Generally, the main condition of a successful DIY divorce is an amicable relationship between you and your spouse. Your intention to get a divorce must be mutual. Both of you must be honest and ready to discuss your opinion directly and clear.
If there are any difficulties with the property division or children-related issues, you should try mediation or at least use an online-support services such as ours. Sometimes, help is needed even if there is just one incomprehensible detail.
How Much Does an Uncontested Divorce Cost?
The initial cost of an uncontested divorce in Ontario starts from $447 with the court fees. Ideally, this price can be achievable only in case of a simplified uncontested and joint DIY divorce.
But it often happens that there some additional expenses. An average uncontested case in Ontario is about $1,500, and it varies from $1,000 and $2,700. Fees of attorneys and mediators are included in these amounts.
How Long Does It Take to Get Divorced in Ontario?
The time your uncontested divorce takes depends on whether you decided to file for sole or for joint divorce. If you have to serve your spouse with the paperwork, add 30 days to the divorce timeline (and the time period for filing a response may be 60 days if your spouse is abroad).
An average uncontested divorce case takes about 4 months from the application is filed to the issue of the Certificate of Divorce.
How to Serve Your Spouse in Ontario
Ontario family law provides a variety of methods which can help you serve your spouse with the documents, in case you have chosen a Sole uncontested divorce.
Though you are not allowed to hand the paperwork directly to your spouse, there are some other convenient ways to do it:
You can send them through the mail or just email your spouse or their attorney;
You can use the help of courier service;
You can use a Document exchange. It is a digital platform that allows you to upload documents so that a lawyer (or your spouse directly, if they are a member of Document exchange) could download it and acknowledge the receipt.
After your partner is served with the paperwork, they have 30 days to give an answer.
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Documents You Need to Get a Divorce in Ontario
Let’s observe the basic document kit you need to arrange your easy joint divorce:
- Form 8A: Application (Divorce).
Both you and your spouse must fill out and sign this form. It states your mutual and confident intention to terminate the marriage.
- Form 36: Affidavit for Divorce.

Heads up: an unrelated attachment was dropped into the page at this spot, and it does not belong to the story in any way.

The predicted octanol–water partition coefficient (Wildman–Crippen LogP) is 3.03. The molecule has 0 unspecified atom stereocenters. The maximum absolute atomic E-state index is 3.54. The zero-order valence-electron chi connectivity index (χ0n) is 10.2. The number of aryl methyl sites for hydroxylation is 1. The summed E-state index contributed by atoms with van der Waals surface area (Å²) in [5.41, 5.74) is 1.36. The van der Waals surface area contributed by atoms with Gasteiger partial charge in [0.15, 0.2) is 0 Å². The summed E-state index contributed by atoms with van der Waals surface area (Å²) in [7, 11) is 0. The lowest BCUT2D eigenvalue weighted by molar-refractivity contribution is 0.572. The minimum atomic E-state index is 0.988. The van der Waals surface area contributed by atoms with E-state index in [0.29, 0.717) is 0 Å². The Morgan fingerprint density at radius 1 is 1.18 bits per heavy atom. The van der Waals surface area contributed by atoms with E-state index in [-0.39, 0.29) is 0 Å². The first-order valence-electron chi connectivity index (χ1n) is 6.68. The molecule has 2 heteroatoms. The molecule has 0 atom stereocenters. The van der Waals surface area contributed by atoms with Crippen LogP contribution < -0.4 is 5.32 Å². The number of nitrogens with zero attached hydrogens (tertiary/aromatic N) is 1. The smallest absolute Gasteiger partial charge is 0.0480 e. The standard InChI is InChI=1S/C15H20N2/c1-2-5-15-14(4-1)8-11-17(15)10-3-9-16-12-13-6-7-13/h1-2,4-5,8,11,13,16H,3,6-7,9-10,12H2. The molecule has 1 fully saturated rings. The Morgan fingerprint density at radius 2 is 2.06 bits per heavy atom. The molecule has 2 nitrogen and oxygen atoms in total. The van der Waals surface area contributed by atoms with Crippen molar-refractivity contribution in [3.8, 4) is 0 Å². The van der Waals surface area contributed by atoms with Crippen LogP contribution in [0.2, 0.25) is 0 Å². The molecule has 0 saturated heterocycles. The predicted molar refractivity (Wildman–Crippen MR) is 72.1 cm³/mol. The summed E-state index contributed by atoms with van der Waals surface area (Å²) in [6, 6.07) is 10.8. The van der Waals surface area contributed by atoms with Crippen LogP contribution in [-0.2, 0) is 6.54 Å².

This form should include information regarding you and your spouse, along with post-divorce plans. It is completed and signed by both spouses. Also, the Affidavit must be affirmed to be true in front of a qualified commissioner.
- Form 25A: Divorce Order.
You should write down some orders you want the court to make.
- Form 35.1: Affidavit in Support of Claim for Custody or Access.
You must fill out this form if you have children and ask for a child custody or visitation rights. The form must also be sworn or affirmed.
And if you require child or spousal support, you should also complete: Form 13: Financial Statement (Support Claims); Support Deduction Order; and Support Deduction Order Information Form.
Online Divorce in Ontario
Nowadays, the Ontario Government provides an opportunity to file the Application for divorce online in locations such as Brampton, Hamilton, Ottawa, and Toronto. So, in these cities, you are not required to go to the courthouse to start your divorce proceeding.
However, if your city is not on this list, you can still download the necessary forms with our service. If you seek an uncontested divorce but have some difficulties with your paperwork, we can help to customize and prepare the documents according to local laws and your individual case. As a result, it will be easier for you to complete the paperwork quickly and accurately.
Rules for Child Support and Visitation in Ontario
In Ontario divorce, child support is ruled by the Federal Child Support Guidelines (federal Divorce Act), and if parents decide to separate, not divorce, the support issues are governed by Ontario’s Family Law Act.
The Federal Child Support Guidelines define child support taking into consideration the parents’ gross income and the number of children. The guidelines table calculates the basic amount of support which should be paid. All other expenses such as education, healthcare, daycare costs, and any others are divided between both parents.